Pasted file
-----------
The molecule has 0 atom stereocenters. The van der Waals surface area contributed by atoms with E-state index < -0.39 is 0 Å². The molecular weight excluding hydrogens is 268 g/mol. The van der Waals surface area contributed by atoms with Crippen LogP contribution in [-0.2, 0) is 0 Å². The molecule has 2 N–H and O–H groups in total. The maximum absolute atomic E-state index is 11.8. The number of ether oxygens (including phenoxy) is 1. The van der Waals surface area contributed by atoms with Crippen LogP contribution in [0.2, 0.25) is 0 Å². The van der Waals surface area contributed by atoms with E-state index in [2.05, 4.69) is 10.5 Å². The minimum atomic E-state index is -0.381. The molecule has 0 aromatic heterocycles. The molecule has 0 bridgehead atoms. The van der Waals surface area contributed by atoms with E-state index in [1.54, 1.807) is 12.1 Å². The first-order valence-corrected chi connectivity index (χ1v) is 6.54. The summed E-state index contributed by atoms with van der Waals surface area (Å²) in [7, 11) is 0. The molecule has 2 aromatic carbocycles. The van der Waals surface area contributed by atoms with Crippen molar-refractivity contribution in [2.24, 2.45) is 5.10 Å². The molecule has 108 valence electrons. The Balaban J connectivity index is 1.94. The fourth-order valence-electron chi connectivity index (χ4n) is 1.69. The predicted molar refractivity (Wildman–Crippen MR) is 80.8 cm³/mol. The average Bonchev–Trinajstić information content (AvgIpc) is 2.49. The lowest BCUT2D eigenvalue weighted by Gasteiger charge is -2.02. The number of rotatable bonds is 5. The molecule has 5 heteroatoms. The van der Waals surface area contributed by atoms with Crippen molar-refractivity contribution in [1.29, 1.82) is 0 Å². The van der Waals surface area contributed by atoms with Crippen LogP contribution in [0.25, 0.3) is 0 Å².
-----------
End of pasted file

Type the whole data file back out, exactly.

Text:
The molecule has 0 atom stereocenters. The van der Waals surface area contributed by atoms with E-state index < -0.39 is 0 Å². The molecular weight excluding hydrogens is 268 g/mol. The van der Waals surface area contributed by atoms with Crippen LogP contribution in [-0.2, 0) is 0 Å². The molecule has 2 N–H and O–H groups in total. The maximum absolute atomic E-state index is 11.8. The number of ether oxygens (including phenoxy) is 1. The van der Waals surface area contributed by atoms with Crippen LogP contribution in [0.2, 0.25) is 0 Å². The van der Waals surface area contributed by atoms with E-state index in [2.05, 4.69) is 10.5 Å². The minimum atomic E-state index is -0.381. The molecule has 0 aromatic heterocycles. The molecule has 0 bridgehead atoms. The van der Waals surface area contributed by atoms with E-state index in [1.54, 1.807) is 12.1 Å². The first-order valence-corrected chi connectivity index (χ1v) is 6.54. The summed E-state index contributed by atoms with van der Waals surface area (Å²) in [7, 11) is 0. The molecule has 2 aromatic carbocycles. The van der Waals surface area contributed by atoms with Crippen molar-refractivity contribution in [2.24, 2.45) is 5.10 Å². The molecule has 108 valence electrons. The Balaban J connectivity index is 1.94. The fourth-order valence-electron chi connectivity index (χ4n) is 1.69. The predicted molar refractivity (Wildman–Crippen MR) is 80.8 cm³/mol. The average Bonchev–Trinajstić information content (AvgIpc) is 2.49. The lowest BCUT2D eigenvalue weighted by Gasteiger charge is -2.02. The number of rotatable bonds is 5. The molecule has 5 heteroatoms. The van der Waals surface area contributed by atoms with Crippen molar-refractivity contribution in [1.29, 1.82) is 0 Å². The van der Waals surface area contributed by atoms with Crippen LogP contribution in [0.25, 0.3) is 0 Å².